The inside of the corset is not lined as it definitely should be, and makes in an interesting comment about fashion as the boning and sewing leaves deep groves in the skin after wear.

Corset marks left on skin.

Deep grooves left in the skin after wearing the unlined cardboard corset.

And that is the Cardboard Corset!

The Cardboard Corset Step 5

Boning! The hardcore part of corsetry! Boning, historically, has been quite a creative area, and people were always looking for materials that would be both sturdy and light enough for everyday wear. Reeds and whalebone were favourites where 18th century stays were concerned, but neither of these were either feasible (or legal) for my particular needs. I’ve heard it suggested in several sources that cable ties (zip ties, tamper proof ties) can work in a pinch, and it seemed poetic to finish a cardboard corset with boning that came from a hardware store rather than a haberdashery. I bought them in bulk: 100+ ties of 30cm/14 inches each.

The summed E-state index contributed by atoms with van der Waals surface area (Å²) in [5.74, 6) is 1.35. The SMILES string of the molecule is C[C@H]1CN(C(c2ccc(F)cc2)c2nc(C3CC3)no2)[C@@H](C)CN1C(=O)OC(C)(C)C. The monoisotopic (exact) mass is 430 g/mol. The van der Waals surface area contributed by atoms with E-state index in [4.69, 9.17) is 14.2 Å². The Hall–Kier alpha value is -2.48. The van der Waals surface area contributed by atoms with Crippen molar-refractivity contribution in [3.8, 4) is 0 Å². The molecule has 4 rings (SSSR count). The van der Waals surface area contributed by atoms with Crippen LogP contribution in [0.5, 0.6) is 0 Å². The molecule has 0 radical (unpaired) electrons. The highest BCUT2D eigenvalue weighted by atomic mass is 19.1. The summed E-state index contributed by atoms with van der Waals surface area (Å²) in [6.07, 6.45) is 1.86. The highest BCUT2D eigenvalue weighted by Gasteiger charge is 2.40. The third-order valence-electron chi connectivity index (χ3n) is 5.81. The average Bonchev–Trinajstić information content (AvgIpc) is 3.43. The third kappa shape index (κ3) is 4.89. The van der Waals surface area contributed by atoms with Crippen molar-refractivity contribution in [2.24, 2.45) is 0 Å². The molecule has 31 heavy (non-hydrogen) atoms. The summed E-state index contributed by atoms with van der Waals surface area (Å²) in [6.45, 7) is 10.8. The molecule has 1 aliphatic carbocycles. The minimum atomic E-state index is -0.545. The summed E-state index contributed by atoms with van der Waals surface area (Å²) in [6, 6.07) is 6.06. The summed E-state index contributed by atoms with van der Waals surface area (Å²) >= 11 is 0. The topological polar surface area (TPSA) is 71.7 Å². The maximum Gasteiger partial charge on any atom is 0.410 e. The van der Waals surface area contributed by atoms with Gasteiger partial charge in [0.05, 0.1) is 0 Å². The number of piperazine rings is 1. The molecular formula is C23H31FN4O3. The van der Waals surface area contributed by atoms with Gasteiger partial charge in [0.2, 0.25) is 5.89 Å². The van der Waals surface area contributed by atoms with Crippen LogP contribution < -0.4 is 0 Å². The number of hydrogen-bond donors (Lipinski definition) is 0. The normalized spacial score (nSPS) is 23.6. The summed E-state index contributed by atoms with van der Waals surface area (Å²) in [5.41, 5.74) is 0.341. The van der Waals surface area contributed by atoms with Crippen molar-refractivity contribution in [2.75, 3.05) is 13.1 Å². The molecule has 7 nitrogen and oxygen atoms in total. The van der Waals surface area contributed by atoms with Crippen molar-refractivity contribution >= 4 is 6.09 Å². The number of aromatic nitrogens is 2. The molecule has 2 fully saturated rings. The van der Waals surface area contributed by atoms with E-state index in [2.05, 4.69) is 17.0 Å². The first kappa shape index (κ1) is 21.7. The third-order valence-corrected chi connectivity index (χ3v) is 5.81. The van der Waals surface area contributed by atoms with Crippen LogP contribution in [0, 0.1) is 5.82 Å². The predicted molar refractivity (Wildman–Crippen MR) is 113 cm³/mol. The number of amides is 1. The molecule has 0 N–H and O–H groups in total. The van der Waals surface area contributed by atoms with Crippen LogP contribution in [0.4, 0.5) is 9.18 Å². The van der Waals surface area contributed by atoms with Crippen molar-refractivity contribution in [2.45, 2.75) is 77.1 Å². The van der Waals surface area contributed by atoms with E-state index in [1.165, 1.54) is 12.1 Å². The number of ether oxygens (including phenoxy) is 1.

The corset on which my project is based was a fully boned corset, meaning that the entire corset was boned, not just the seams as is the case with more modern corsets. But since I had been using the corrugated cardboard exactly for the purpose of creating structure I thought it would only be necessary to bone the tabs as that was the area on the waist that would take the most strain.

Cardboard corset with boning at the tabs.

Boning at the tabs. Tabs also received extra stitching between the edging to create more bone channels.

Close-up of boning at the tabs of cardboard corset

Close-up of boning at tabs as well as extra stitching.